Edward being cheerful about contemplating suicide, listing off his ideas on how he was going to do it, and acting like his desire to die if Bella did was something he should tease her over is INSANE! 

Suicide. Isn’t. Romantic.

It’s not okay to look your significant other in the eyes and say you’d kill yourself if something happened to your relationship. 

It’s not okay to say if they died, you’d have to kill yourself.

Why? Because that’s emotional abuse plain and simple. And, while that does happen in real life, Twilight shouldn’t be romanticizing even the idea of killing yourself.

Suicide. Isn’t. Romantic.

It’s a tragedy and it’s not something to be taken lightly. This series takes serious, hard to discuss topics and makes them trivial. Sure, you can include a scene where Edward discusses the fact that he felt suicidal. That is an AMAZING idea because it’s a great way to start a discussion on a teenage suicide.

But making his statements come off as romantic isn’t okay. Making this into a scene where he shows his “true love” for Bella and making it seem like anything but unhealthy isn’t okay. Encouraging suicide over losing someone you love is just the same as encouraging suicide to begin with.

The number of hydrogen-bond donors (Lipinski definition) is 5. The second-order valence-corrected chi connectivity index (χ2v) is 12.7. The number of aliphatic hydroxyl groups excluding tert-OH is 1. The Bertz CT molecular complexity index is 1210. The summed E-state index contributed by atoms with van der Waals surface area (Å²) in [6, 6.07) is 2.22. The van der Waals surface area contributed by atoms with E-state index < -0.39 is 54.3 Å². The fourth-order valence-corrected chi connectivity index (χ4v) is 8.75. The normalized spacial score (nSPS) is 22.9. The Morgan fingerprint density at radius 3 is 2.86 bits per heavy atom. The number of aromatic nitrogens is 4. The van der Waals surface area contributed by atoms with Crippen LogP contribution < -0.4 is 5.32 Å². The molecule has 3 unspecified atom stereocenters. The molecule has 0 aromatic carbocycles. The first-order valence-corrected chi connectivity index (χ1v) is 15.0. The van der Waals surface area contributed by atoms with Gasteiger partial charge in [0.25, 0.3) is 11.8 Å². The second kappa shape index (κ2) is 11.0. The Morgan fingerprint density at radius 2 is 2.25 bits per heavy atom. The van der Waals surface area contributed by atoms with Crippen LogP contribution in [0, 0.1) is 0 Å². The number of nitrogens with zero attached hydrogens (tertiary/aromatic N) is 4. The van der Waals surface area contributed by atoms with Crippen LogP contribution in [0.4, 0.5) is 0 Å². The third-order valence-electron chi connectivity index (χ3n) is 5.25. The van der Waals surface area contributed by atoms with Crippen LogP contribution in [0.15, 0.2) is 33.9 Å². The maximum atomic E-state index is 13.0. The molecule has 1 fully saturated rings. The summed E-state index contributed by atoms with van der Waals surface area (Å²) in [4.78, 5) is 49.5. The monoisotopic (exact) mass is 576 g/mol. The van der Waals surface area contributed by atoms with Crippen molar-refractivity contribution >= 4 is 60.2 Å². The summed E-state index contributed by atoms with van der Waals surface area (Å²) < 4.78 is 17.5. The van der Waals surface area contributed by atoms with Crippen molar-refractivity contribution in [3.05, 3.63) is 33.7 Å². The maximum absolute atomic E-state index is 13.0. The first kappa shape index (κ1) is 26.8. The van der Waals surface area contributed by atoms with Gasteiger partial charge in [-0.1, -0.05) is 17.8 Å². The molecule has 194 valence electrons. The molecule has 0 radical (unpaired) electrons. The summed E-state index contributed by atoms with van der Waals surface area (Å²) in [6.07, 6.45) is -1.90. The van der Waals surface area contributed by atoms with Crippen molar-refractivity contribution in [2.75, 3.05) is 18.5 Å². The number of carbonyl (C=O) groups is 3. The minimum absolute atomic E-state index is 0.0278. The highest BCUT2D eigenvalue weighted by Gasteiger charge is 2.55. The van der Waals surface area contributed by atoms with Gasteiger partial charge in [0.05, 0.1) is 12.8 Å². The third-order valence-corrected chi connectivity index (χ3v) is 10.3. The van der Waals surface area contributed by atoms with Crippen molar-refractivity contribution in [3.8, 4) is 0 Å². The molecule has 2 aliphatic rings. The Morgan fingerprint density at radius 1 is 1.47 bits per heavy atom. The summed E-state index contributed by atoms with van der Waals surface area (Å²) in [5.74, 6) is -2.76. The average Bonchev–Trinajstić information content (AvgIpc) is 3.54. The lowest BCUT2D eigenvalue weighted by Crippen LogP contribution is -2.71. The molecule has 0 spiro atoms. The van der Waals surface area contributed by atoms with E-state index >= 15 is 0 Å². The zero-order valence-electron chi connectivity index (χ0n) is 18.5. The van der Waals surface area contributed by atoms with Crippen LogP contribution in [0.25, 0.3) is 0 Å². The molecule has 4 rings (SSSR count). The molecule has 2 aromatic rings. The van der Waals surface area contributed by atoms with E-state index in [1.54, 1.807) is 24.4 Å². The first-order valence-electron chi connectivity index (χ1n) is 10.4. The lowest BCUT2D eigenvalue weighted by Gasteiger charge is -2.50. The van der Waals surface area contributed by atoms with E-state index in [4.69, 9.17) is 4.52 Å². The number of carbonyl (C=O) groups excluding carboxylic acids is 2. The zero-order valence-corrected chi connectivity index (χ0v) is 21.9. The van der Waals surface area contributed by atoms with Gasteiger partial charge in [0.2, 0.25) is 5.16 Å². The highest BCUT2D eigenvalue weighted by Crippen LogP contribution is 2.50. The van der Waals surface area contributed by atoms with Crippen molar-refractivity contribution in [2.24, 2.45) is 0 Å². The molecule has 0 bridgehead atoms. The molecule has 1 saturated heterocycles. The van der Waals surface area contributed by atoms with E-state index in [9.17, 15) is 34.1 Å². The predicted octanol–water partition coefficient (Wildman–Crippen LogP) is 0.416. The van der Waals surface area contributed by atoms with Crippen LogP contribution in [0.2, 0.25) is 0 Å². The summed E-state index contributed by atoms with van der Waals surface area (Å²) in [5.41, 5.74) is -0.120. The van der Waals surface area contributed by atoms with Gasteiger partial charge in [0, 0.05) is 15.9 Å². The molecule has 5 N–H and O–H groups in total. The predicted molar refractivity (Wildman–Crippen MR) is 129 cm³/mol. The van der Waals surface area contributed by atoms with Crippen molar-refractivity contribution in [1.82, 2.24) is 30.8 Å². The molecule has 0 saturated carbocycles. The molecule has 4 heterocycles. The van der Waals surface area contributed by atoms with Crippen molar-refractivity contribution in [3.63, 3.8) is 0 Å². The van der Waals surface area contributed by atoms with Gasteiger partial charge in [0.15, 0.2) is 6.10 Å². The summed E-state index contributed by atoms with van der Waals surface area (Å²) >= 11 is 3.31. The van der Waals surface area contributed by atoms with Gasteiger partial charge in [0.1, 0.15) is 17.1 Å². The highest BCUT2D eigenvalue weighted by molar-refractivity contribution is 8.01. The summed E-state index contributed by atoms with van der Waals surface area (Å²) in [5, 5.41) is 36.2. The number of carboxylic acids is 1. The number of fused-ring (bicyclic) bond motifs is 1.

We have a nationwide suicide epidemic to be handling and trivializing a serious issue (like the mental illness of our youth) is just crude. It’s inappropriate. It’s kind of close to disgusting. 

And, yet again, this could have been a pivotal moment for the series. Instead of romanticizing suicide, Meyers could have opened up a door to discussing how to tackle those hard feelings and work through tough times. She could have shown how talking to someone else can really help. She could have done SOMETHING more to show how suicide isn’t the best answer to problems like these. But she didn’t.